Please enjoy my review, Chimo!

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Review: Last Straw Distillery Blackstrap

Posted by Arctic Wolf on February 21, 2018

The Last Straw Distillery Blackstrap is one the few white spirits in the world actually made from blackstrap molasses rather than sweet molasses. One of the reasons there are so few is because blackstrap is much harder to work with than sweet molasses as the sugar content is lower, and the sugars are harder for the yeast to access. The trade-off is that blackstrap molasses gives a richer, more robust flavour when it is distilled. It took the Distillery about 6 months (of experimentation) to discover a method to obtain reasonable yields out of blackstrap molasses without sacrificing flavour.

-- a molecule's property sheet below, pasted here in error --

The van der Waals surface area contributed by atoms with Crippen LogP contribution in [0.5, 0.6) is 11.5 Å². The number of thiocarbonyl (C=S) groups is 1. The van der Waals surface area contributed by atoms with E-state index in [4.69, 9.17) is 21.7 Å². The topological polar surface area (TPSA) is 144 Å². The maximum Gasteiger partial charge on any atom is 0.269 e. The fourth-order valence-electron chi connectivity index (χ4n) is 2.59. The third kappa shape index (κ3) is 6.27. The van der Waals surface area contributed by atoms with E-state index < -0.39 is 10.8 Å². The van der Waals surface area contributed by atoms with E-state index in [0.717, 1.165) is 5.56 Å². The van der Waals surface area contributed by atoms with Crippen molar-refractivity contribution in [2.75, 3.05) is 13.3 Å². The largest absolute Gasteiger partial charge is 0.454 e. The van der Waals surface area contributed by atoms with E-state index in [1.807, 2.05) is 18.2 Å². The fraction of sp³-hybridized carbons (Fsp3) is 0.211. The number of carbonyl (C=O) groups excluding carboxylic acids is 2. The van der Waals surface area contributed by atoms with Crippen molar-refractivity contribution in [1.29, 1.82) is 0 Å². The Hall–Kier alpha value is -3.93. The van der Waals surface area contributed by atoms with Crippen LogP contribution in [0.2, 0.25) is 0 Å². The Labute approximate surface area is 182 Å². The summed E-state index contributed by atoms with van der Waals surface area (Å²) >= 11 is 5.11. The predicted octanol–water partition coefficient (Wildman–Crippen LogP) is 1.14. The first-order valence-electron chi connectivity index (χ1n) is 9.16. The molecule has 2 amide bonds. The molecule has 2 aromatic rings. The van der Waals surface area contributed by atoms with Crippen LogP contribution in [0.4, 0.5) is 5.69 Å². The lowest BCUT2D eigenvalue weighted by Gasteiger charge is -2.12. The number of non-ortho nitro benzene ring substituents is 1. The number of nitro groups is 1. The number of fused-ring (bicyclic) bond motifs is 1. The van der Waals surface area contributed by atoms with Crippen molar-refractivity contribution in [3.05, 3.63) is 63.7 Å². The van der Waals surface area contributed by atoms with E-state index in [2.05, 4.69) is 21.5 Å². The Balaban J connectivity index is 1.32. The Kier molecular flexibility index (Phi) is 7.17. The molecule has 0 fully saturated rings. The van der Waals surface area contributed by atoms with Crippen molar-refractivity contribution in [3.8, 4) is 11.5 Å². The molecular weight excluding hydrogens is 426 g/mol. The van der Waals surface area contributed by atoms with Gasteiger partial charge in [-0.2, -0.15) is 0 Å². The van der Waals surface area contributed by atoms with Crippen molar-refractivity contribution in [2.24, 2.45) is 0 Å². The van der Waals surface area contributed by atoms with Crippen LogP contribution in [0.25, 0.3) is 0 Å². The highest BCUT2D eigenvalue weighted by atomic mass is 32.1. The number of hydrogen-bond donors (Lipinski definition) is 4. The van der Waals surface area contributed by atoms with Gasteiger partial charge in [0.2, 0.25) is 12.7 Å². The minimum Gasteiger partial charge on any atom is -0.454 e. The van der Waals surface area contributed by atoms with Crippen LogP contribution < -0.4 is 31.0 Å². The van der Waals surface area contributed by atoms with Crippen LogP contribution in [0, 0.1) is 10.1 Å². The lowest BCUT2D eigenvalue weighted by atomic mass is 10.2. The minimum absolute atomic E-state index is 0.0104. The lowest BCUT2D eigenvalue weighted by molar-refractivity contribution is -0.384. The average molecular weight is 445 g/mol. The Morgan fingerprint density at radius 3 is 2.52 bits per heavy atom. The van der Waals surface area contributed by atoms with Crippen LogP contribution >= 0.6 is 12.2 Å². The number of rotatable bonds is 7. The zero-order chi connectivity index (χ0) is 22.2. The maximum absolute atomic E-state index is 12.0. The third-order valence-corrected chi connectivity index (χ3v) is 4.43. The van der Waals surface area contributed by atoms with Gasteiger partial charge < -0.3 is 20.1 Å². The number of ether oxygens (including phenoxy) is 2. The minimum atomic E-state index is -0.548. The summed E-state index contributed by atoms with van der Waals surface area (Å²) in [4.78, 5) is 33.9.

You will note that I did not call this spirit rum. This is because Last Straw’s Blackstrap is a new make spirit which has not been aged. Interestingly, if the product were to be produced for the US market, it could legitimately be called a rum; but in Canada where we have stricter rules pertaining to the aging of spirits. To be sold in Canada, rum must be aged for one year in oak barrels. (This means that most white rums are aged in oak and then filtered clear before they are sold in Canada.)

Here is a link to my review of this unique spirit from Canada’s Last Straw Distillery:

Review: Last Straw Distillery Blackstrap

“… The initial aroma is what I call punky with light smells of resin and camphor. Very soon firm aromas of dark licorice, treacle and banana come forward as well as a bonanza of tropical fruit …”

Please enjoy my review as well as my cocktail suggestion, the Brooklynite.